The best way to get your kicks at karate school

If you love the idea of working out in your pajamas while learning self-defense, here’s what to look for in a karate school.

The best way to get your kicks at karate school

Finding the right karate school

Who wouldn’t want to have the mad defense skills of the Karate Kid for themselves or their own kids? Health, combat readiness, discipline and the permission to work out in your pajamas—what’s not to like?

But there are a lot of karate schools out there. How do you find one that will do the right job for you?

What karate is and isn’t

  • Karate is the Japanese art of self-defense, known for its powerful kicks, punches and blocks.
  • Taekwondo is the Korean version of karate, and kung fu, Chinese.
  • Martial arts including judo, jiu-jitsu and aikido are more focused on throws and grappling.

The main traditional schools of karate are Shotokan, Wado-Ryu, Goju-Ryu and Shito-Ryu. But there are many smaller styles, as well, such as Chito-Ryu and Shorin-Ryu.

Checking credentials

Since karate isn’t a licensed profession like engineering or medicine, it’s sometimes hard to judge the legitimacy of a school’s credentials, despite the certificates on the wall.

  • One way to know if a school has its bona fides is to see if it belongs to a government-recognized association, such as Karate Canada or Karate Ontario.
  • Schools that don’t belong to these associations may also be legitimate; it’s just harder to judge.

Beware of hidden costs and contracts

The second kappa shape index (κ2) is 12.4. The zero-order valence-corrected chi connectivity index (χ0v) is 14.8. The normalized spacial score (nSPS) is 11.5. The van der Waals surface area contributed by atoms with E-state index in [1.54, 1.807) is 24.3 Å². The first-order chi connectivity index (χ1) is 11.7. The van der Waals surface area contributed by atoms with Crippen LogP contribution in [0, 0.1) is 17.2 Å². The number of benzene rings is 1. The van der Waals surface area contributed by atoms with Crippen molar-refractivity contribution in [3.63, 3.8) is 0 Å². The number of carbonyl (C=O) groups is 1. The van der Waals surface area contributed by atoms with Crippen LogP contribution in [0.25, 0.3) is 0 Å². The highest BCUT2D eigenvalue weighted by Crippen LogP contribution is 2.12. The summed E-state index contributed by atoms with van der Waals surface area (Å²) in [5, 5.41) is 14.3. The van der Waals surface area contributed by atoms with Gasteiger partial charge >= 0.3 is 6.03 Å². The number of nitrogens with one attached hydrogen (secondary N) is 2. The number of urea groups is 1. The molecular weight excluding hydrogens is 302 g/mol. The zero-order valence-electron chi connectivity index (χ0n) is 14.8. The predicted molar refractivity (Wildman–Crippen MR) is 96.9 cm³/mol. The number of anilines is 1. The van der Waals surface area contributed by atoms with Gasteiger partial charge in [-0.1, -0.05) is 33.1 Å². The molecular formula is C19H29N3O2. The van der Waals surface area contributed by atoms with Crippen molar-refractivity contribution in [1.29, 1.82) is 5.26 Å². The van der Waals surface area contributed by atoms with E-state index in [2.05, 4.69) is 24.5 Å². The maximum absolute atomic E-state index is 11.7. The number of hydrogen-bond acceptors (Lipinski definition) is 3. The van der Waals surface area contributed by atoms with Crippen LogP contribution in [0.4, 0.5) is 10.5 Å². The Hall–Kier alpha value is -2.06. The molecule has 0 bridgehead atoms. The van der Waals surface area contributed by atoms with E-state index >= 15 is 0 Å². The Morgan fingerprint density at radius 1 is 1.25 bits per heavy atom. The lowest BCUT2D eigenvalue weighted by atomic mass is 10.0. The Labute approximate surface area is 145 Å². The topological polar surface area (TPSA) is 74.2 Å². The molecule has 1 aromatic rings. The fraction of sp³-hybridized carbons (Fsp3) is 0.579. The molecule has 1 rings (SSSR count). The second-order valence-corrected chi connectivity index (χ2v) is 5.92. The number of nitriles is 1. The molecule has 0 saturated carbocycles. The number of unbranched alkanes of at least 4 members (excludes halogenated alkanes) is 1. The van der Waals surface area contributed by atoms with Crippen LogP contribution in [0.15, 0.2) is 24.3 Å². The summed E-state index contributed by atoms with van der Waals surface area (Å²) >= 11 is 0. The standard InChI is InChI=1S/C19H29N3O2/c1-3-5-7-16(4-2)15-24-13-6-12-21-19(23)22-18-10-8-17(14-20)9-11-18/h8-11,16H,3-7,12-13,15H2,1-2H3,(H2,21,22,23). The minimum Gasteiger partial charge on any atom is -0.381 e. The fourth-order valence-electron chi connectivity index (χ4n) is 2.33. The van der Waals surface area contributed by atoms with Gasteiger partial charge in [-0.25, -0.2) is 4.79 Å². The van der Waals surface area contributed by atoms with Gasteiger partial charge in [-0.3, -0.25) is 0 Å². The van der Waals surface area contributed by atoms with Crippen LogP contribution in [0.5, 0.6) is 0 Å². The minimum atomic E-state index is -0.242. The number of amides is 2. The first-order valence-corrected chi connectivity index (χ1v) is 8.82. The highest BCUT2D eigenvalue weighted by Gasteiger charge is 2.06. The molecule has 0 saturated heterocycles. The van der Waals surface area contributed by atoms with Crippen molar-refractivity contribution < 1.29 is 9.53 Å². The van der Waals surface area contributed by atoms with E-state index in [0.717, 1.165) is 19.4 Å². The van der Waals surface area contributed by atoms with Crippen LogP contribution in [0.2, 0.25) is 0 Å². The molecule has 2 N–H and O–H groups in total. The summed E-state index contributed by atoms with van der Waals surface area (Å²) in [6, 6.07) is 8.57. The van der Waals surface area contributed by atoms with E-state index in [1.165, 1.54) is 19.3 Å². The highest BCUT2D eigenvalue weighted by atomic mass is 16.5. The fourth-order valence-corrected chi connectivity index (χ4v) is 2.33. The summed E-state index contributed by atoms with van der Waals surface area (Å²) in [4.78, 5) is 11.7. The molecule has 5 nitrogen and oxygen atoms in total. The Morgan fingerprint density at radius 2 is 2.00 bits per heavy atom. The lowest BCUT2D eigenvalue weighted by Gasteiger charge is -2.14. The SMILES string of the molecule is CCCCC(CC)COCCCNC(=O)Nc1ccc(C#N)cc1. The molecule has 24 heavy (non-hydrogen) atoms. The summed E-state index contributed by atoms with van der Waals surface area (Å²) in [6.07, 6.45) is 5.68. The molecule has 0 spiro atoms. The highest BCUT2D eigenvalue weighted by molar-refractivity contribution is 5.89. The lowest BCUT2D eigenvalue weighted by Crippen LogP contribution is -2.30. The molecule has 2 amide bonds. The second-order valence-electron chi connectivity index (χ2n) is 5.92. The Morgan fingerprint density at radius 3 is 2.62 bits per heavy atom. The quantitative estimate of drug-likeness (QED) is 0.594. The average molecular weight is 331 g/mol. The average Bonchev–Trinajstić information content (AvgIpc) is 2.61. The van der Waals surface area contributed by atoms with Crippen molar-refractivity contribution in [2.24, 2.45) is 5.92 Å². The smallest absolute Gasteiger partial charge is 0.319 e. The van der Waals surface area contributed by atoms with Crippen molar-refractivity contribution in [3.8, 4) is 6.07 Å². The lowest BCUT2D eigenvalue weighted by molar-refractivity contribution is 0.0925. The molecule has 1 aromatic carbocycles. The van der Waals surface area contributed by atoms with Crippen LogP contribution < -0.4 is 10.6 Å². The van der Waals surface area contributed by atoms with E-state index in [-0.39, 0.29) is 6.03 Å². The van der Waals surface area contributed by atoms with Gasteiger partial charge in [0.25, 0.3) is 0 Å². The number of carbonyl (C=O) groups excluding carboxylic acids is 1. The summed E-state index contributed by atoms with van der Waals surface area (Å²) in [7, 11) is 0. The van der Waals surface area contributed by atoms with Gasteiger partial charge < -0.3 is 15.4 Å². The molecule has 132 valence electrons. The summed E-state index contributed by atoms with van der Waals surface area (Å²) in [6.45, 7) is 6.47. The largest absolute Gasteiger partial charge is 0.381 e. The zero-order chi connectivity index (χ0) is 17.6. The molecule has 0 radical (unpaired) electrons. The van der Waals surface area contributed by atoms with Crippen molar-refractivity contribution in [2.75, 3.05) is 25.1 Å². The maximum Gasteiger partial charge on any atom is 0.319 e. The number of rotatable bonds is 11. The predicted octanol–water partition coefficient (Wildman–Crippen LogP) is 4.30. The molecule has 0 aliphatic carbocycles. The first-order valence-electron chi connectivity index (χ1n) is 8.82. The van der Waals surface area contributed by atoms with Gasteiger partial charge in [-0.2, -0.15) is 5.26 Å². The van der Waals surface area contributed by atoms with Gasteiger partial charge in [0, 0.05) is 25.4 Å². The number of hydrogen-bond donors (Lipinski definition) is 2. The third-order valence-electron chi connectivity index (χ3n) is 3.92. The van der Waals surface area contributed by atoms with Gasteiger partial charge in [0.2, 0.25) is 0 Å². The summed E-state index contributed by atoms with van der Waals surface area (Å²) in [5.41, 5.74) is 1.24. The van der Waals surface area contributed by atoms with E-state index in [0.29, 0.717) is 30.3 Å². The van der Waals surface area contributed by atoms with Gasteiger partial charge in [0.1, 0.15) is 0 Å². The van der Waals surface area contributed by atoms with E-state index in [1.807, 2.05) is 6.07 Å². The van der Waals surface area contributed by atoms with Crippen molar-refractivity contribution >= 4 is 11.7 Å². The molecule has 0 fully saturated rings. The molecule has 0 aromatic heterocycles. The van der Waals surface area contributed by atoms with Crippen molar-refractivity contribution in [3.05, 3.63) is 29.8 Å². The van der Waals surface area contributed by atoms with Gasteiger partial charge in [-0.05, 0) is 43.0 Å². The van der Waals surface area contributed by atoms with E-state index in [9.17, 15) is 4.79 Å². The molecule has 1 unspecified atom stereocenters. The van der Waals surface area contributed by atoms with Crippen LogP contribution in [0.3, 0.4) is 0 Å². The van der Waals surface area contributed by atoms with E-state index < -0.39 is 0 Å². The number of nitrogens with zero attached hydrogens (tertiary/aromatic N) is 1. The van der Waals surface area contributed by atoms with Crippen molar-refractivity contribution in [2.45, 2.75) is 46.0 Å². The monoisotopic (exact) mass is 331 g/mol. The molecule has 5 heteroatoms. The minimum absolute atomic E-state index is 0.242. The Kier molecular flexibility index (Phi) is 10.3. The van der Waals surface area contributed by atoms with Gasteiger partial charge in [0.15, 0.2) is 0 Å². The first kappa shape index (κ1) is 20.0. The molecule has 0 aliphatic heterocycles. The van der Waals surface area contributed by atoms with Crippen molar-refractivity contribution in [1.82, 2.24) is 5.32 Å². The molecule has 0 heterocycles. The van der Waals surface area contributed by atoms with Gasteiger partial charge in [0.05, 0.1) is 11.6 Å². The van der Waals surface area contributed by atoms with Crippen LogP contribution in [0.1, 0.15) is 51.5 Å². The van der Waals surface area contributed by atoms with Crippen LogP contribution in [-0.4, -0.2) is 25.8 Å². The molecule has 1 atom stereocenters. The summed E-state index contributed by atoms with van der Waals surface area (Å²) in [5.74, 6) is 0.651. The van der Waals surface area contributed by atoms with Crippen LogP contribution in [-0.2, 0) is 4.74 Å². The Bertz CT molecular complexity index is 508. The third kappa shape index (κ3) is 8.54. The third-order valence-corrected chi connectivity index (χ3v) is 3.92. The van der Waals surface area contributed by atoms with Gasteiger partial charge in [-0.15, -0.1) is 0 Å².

Before you start karate lessons, check for all costs upfront.

  • What is the price of the uniform?
  • Do you have to buy it from the karate dojo (club) or can you buy from another supplier?
  • Is there other equipment you need to buy?
  • How often do they hold tests and how much do these cost?
  • Are there special programs you have to pay for?
  • Are students encouraged to take private lessons, charged at a higher cost?
  • Can you pay as you go, month by month, or does the karate school demand a yearly contract that automatically rolls over one year into the next, possibly with high opt-out fees?

Open and transparent

If you go into a karate club, are they open about the costs?

If the instructor you are talking to avoids the topic and suggests you do a needs assessment and interview first, be leery.

  • A needs assessment is a good thing IF it’s in your best interest.

Good karate schools will let you watch and, in many cases, participate in classes before you sign up. They also know there is a high dropout rate in martial arts, so they won’t make it difficult to stop lessons if you decide that karate isn’t for you.

Watch and learn

If you go to watch a karate class, look at how the instructor interacts with his or her students.

  • Are they patient and do they explain things carefully?
  • Is the atmosphere of the dojo disciplined but happy?
  • If the classes are large, are there enough instructors and assistants to ensure that everyone is taught?

Once you’ve answered these questions to your satisfaction, then it's time to put on your pajamas and let the fun begin.

The material on this website is provided for entertainment, informational and educational purposes only and should never act as a substitute to the advice of an applicable professional. Use of this website is subject to our terms of use and privacy policy.
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